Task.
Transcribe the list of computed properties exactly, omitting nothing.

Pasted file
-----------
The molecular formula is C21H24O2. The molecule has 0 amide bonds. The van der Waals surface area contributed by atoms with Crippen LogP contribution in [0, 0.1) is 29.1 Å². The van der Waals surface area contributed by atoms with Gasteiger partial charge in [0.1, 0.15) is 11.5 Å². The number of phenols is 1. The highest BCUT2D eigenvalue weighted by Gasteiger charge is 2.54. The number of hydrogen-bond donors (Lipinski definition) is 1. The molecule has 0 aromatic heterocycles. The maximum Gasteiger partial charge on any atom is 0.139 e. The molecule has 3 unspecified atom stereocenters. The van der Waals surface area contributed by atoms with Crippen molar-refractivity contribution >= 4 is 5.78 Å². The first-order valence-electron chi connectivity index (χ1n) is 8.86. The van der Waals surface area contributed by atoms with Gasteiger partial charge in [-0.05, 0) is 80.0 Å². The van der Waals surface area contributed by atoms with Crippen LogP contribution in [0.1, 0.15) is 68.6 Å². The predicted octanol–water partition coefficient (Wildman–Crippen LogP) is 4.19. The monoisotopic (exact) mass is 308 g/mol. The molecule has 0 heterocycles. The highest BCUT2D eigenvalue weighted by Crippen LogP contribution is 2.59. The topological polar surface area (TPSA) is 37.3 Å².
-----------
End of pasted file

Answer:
The molecular formula is C21H24O2. The molecule has 0 amide bonds. The van der Waals surface area contributed by atoms with Crippen LogP contribution in [0, 0.1) is 29.1 Å². The van der Waals surface area contributed by atoms with Gasteiger partial charge in [0.1, 0.15) is 11.5 Å². The number of phenols is 1. The highest BCUT2D eigenvalue weighted by Gasteiger charge is 2.54. The number of hydrogen-bond donors (Lipinski definition) is 1. The molecule has 0 aromatic heterocycles. The maximum Gasteiger partial charge on any atom is 0.139 e. The molecule has 3 unspecified atom stereocenters. The van der Waals surface area contributed by atoms with Crippen molar-refractivity contribution >= 4 is 5.78 Å². The first-order valence-electron chi connectivity index (χ1n) is 8.86. The van der Waals surface area contributed by atoms with Gasteiger partial charge in [-0.05, 0) is 80.0 Å². The van der Waals surface area contributed by atoms with Crippen LogP contribution in [0.1, 0.15) is 68.6 Å². The predicted octanol–water partition coefficient (Wildman–Crippen LogP) is 4.19. The monoisotopic (exact) mass is 308 g/mol. The molecule has 0 heterocycles. The highest BCUT2D eigenvalue weighted by Crippen LogP contribution is 2.59. The topological polar surface area (TPSA) is 37.3 Å².